|Sometimes the cure can be worse than the disease. Thatís the startling new discovery U.S Neurologists made about the drug, Pramipexole used to treat patients with Parkinsonís disease. Patients on this drug, which is prescribed to improve motor skills, were three times as likely to have severe gambling problems as the average Parkinson's patient, the report by Dr. Mark Stacy revealed.|
How does the drug work? Pramipexole essentially increases dopamine levels (a brain chemical that enables people to perform smooth body movements) supplementing the deficit in Parkinsonís disease patients who do not produce enough of it.
Dopamine is essential for the brain for mobility, but too much of it affects judgment of risk versus reward, leading to problems like gambling.
According to Dr.Stacyís study there was a streak of rash gambling tendency after dosages of Pramipexole were increased at the Muhammad Ali Parkinson Research Center in Phoenix, Ariz. Though the studyís focus was on gambling, the side affects of the drug could spill over to say, obsessive online shopping.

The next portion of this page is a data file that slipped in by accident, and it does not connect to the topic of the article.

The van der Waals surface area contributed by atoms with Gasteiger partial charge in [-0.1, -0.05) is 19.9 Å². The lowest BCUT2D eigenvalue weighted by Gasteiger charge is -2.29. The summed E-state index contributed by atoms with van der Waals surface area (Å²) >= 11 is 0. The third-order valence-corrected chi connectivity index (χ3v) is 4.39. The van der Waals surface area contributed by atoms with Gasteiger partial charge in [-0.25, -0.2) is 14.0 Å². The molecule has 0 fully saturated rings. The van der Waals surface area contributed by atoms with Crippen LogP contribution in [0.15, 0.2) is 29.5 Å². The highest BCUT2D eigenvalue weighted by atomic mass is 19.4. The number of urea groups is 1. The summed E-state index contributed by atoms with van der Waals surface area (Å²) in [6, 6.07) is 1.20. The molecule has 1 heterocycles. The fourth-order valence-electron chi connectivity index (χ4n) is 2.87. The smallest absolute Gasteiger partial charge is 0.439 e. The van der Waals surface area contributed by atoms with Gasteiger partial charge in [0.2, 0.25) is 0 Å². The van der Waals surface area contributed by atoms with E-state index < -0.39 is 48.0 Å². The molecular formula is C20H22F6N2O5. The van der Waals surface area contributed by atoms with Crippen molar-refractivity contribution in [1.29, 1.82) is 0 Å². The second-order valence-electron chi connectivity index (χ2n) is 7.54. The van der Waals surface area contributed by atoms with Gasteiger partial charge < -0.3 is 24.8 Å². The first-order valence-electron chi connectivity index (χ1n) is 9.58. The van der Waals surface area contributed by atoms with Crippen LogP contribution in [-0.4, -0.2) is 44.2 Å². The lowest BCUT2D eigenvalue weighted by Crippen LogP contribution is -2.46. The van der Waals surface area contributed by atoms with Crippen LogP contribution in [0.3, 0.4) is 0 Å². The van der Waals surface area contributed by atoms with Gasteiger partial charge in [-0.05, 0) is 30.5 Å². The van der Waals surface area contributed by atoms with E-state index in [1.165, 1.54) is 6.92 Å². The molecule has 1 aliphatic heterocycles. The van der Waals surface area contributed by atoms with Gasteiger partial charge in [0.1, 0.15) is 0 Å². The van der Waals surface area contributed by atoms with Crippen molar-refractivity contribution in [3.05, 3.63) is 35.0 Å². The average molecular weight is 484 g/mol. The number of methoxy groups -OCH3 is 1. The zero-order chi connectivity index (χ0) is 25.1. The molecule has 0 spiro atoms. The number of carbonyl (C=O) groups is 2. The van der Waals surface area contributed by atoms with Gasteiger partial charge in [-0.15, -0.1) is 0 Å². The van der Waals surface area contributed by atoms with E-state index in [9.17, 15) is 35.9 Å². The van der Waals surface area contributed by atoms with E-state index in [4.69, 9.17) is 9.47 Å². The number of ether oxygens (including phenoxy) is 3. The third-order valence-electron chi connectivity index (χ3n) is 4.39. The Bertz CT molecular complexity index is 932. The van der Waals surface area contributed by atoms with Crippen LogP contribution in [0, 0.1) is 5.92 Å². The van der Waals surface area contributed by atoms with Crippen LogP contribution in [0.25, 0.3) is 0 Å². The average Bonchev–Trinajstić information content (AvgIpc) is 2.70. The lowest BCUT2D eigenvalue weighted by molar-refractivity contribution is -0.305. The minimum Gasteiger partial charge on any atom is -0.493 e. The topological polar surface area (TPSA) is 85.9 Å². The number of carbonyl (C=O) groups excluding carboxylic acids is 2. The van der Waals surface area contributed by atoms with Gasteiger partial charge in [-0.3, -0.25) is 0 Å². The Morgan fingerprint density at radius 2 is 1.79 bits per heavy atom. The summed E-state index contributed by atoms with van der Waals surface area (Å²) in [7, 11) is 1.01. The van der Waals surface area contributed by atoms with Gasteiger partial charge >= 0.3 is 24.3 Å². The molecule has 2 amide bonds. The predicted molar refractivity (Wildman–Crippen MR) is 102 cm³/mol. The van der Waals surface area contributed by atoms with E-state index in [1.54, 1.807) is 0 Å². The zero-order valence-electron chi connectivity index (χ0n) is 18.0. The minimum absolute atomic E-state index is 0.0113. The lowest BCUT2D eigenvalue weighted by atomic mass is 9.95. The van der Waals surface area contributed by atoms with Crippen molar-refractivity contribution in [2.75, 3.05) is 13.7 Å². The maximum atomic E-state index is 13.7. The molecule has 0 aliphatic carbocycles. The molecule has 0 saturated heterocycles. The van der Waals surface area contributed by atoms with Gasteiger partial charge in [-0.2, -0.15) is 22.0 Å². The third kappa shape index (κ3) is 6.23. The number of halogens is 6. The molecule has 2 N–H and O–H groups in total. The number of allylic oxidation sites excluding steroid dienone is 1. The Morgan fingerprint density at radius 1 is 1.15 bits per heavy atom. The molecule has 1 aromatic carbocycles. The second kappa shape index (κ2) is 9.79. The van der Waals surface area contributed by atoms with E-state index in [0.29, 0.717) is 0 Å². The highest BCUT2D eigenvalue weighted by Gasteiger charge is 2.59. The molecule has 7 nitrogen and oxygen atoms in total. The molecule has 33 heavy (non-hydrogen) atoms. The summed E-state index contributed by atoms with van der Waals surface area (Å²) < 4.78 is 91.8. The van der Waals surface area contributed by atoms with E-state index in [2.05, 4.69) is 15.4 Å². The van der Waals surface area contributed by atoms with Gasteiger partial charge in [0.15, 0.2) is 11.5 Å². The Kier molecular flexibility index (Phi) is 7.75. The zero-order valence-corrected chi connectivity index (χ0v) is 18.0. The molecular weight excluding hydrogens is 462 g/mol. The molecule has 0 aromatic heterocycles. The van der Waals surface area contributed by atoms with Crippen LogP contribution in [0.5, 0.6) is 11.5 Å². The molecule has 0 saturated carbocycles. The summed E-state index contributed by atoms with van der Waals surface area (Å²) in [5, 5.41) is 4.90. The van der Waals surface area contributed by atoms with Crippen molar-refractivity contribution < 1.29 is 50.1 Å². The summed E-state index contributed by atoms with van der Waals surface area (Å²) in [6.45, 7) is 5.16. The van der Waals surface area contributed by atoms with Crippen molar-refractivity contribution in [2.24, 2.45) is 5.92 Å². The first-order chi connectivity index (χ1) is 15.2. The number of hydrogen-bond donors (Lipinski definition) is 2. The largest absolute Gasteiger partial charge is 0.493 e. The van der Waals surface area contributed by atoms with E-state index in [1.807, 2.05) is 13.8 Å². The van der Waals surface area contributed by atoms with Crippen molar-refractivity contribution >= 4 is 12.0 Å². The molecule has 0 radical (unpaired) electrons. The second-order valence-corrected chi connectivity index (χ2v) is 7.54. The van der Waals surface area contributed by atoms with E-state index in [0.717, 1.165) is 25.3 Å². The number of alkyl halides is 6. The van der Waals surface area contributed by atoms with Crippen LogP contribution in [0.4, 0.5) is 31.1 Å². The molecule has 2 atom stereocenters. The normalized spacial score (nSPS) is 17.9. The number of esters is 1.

The report is not as disturbing as it sounds says Dr. Robert Chen, a Parkinson's researcher at the University of Toronto. He says the findings are 'quite plausible,' and isnít convinced gambling is related to the drug or the disease, since the disease can cause cognitive impairment too.
Also in the one-year study of 1,884 Parkinson's patients at the research centre only nine patients were identified with pathological gambling, which essentially is an extremely a small and rare number of those affected, but seven of those patients took to gambling in a month of an increased dosage of the dopamine, though none of them were gamblers before.